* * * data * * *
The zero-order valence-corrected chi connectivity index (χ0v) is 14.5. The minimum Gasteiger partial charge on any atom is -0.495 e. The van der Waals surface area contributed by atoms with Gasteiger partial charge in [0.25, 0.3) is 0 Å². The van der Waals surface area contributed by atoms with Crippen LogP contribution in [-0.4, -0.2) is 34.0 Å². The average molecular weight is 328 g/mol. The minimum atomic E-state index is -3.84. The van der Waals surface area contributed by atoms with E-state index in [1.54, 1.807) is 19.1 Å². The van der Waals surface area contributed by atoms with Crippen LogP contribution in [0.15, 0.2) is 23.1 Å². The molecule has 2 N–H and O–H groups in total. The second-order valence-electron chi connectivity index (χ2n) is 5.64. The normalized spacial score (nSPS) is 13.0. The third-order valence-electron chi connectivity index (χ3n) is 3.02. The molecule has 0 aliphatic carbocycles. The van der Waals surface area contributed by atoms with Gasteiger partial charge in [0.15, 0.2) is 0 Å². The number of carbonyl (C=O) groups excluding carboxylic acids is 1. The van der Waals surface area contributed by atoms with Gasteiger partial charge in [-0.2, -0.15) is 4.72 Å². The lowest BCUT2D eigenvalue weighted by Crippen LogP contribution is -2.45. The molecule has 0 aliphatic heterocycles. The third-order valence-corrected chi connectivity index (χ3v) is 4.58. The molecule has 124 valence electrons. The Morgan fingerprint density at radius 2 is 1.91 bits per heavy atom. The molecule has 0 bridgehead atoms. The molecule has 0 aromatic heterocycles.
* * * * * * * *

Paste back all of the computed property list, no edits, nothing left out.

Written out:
The zero-order valence-corrected chi connectivity index (χ0v) is 14.5. The minimum Gasteiger partial charge on any atom is -0.495 e. The van der Waals surface area contributed by atoms with Gasteiger partial charge in [0.25, 0.3) is 0 Å². The van der Waals surface area contributed by atoms with Crippen LogP contribution in [-0.4, -0.2) is 34.0 Å². The average molecular weight is 328 g/mol. The minimum atomic E-state index is -3.84. The van der Waals surface area contributed by atoms with E-state index in [1.54, 1.807) is 19.1 Å². The van der Waals surface area contributed by atoms with Crippen LogP contribution in [0.15, 0.2) is 23.1 Å². The molecule has 2 N–H and O–H groups in total. The second-order valence-electron chi connectivity index (χ2n) is 5.64. The normalized spacial score (nSPS) is 13.0. The third-order valence-electron chi connectivity index (χ3n) is 3.02. The molecule has 0 aliphatic carbocycles. The van der Waals surface area contributed by atoms with Gasteiger partial charge in [0.15, 0.2) is 0 Å². The number of carbonyl (C=O) groups excluding carboxylic acids is 1. The van der Waals surface area contributed by atoms with Gasteiger partial charge in [-0.2, -0.15) is 4.72 Å². The lowest BCUT2D eigenvalue weighted by Crippen LogP contribution is -2.45. The molecule has 0 aliphatic heterocycles. The third-order valence-corrected chi connectivity index (χ3v) is 4.58. The molecule has 124 valence electrons. The Morgan fingerprint density at radius 2 is 1.91 bits per heavy atom. The molecule has 0 bridgehead atoms. The molecule has 0 aromatic heterocycles.